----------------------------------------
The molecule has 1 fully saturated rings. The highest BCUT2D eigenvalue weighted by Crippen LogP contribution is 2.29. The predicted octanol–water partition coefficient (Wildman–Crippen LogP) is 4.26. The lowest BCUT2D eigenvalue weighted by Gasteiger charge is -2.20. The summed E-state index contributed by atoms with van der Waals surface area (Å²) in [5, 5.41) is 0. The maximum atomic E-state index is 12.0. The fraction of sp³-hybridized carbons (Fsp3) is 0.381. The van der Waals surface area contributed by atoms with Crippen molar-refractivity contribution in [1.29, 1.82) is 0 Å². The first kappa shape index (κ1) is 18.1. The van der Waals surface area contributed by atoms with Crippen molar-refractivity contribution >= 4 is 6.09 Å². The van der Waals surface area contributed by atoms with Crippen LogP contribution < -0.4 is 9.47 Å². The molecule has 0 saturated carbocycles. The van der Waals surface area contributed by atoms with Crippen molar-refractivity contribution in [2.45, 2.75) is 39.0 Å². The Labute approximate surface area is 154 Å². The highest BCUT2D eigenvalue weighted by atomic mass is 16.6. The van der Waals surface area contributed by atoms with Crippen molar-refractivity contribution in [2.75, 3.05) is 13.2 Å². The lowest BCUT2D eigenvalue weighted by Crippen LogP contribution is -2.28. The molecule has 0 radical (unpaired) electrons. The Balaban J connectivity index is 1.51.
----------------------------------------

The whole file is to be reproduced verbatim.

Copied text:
The molecule has 1 fully saturated rings. The highest BCUT2D eigenvalue weighted by Crippen LogP contribution is 2.29. The predicted octanol–water partition coefficient (Wildman–Crippen LogP) is 4.26. The lowest BCUT2D eigenvalue weighted by Gasteiger charge is -2.20. The summed E-state index contributed by atoms with van der Waals surface area (Å²) in [5, 5.41) is 0. The maximum atomic E-state index is 12.0. The fraction of sp³-hybridized carbons (Fsp3) is 0.381. The van der Waals surface area contributed by atoms with Crippen molar-refractivity contribution in [1.29, 1.82) is 0 Å². The first kappa shape index (κ1) is 18.1. The van der Waals surface area contributed by atoms with Crippen molar-refractivity contribution >= 4 is 6.09 Å². The van der Waals surface area contributed by atoms with Crippen LogP contribution < -0.4 is 9.47 Å². The molecule has 0 saturated carbocycles. The van der Waals surface area contributed by atoms with Crippen molar-refractivity contribution in [2.45, 2.75) is 39.0 Å². The Labute approximate surface area is 154 Å². The highest BCUT2D eigenvalue weighted by atomic mass is 16.6. The van der Waals surface area contributed by atoms with Crippen molar-refractivity contribution in [2.75, 3.05) is 13.2 Å². The lowest BCUT2D eigenvalue weighted by Crippen LogP contribution is -2.28. The molecule has 0 radical (unpaired) electrons. The Balaban J connectivity index is 1.51.